Politech Figures, Social

Right-wing offensive mounts against Big Tech, which must avoid becoming a Republican punchbag


An analysis by The Outline of the impact of Facebook’s recent change to it’s News Feed algorithms – ostensibly designed to provide more prominence to posts from family and friends – found that right-wing publication engagement dropped by 55%, while left-wing publications remained broadly unaffected. This is exactly the kind of statistic which will feed Alex Jones’ fevered conspiracy rants on InfoWars at a time when the Right is hardly short of popular ammunition to sling at the Left.

James Damore, the Google engineer who was fired after circulating a 3,000 word memo arguing that biological differences between men and women are the reason for the profession’s gender diversity disparity, is in the process of mounting a First Amendment-based legal battle against the tech giant. His lawyer, Harmeet Dhillon, a right-wing Indian-American, is outlining a case which contextualises Damore as a conservative ostracised from the liberal tech bubble for expressing his views.

Meanwhile, Peter Schweizer, author of Clinton Cash, is gearing up for the release of his new film The Creepy Line which is expected to delve into the idea that Silicon Valley’s leftist tendencies are causing a bias against right-wing content on their platforms. The phrase “the creepy line” is from a less favourably remembered speech given in 2010 by then-Google CEO Eric Schmidt who described his company’s privacy goals as “to get right up to the creepy line and not cross it.”

This is all as the libertarian and big-time Silicon Valley investor Peter Thiel left the home of high tech for Los Angeles last month as onlookers speculated his move was the result of alternative viewpoints being marginalised among Valley residents. The trend looks to be tending towards the Right playing victim to a semi-autocratic, left-wing west-coast establishment.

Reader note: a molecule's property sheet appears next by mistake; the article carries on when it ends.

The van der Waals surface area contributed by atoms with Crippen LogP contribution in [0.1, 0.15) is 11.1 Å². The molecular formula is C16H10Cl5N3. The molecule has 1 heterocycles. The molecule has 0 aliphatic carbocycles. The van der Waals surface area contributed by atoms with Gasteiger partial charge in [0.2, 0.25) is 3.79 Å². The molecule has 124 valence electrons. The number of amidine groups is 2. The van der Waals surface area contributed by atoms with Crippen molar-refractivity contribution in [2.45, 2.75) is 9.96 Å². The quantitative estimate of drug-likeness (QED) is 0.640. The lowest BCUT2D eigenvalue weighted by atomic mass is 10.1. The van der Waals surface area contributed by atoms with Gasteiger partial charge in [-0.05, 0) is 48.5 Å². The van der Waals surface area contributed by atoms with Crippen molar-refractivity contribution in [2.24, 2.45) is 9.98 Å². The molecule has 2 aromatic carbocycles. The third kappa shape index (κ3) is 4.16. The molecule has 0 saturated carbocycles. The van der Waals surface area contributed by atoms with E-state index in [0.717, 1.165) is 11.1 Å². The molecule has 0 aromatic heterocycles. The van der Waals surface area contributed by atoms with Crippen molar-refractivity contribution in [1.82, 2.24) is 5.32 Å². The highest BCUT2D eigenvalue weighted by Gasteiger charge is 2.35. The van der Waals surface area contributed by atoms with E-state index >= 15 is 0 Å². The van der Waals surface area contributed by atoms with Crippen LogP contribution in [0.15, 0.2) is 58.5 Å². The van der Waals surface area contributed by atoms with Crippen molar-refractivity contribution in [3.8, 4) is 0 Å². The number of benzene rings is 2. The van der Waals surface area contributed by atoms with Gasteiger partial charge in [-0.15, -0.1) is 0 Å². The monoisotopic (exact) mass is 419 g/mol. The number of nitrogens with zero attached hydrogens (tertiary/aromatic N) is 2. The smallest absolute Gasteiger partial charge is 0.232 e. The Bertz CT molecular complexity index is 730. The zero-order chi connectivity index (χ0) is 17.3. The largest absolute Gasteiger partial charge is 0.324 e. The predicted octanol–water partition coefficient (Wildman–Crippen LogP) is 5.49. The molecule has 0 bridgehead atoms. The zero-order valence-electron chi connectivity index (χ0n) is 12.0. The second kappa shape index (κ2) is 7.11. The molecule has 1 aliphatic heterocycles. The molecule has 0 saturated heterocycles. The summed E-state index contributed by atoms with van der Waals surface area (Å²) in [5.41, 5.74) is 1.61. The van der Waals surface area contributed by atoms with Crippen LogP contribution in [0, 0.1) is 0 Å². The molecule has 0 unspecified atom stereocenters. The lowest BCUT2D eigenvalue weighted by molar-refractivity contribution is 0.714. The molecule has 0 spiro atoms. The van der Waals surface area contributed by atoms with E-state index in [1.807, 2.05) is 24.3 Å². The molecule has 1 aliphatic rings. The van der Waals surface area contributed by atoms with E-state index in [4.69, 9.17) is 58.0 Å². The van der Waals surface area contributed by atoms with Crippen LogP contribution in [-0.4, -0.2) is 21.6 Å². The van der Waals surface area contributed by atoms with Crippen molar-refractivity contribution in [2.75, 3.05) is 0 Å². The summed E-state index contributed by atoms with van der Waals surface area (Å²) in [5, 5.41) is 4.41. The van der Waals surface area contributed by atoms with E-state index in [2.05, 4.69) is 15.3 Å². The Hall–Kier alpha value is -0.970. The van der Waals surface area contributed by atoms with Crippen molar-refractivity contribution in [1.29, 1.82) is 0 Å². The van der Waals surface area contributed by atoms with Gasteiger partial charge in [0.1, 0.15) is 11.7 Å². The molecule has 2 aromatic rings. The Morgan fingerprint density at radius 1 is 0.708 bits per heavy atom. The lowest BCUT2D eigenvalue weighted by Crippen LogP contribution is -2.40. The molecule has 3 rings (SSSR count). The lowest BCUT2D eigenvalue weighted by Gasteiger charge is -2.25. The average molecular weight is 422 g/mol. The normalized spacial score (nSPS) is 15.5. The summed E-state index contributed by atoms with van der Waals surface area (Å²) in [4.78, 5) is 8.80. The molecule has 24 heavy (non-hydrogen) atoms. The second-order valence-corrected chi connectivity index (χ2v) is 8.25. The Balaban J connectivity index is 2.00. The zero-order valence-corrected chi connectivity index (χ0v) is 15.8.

Looking back eight years, it is at least curious that it was Republicans who wanted the Citizens United case passed by the Supreme Court, in effect allowing companies to donate huge amounts to political campaigns (through Super PACs) because – the justifications goes – the freedom to spend money is equivalent to free expression. Given that a company’s earnings are the result of the collective effort of their employees, any company donating to a political campaign is essentially donating the excess fruits of their employee’s labour without necessarily consulting or informing employees, let alone donating in accordance with their views. It seems hypocritical to then complain that a company like Google has a political stance.

But whoever is right or wrong seems to be increasingly beside the point.

It’s often unmentioned that tech platforms like Twitter and Facebook hold within them a latent capacity to resolve current and deep political divisions. This is a point which Zuckerberg seems to recognise and is gravitating towards, having recently highlighted the need for community on Facebook.

But none of that seems possible if the Right embeds the opinion that Big Tech is part of the pro-Hilary anti-gun, pro-abortion, homo-obsessed, feminazi, libtard coastal elites. Once Big Tech becomes a member of that club there is no way out. It seems crucial, therefore, that Facebook, Google, and the like avoid even the appearance of bias, lest a powerful means of resolving division be turned into newly entrenched battle lines.

Previous ArticleNext Article
Ben Allen is a traveller, a millennial and a Brit. He worked in the London startup world for a while but really prefers commenting on it than working in it. He has huge faith in the tech industry and enjoys talking and writing about the social issues inherent in its development. Find him on Twitter @benjijamesallen

1 Comment

Leave a Reply

Your email address will not be published. Required fields are marked *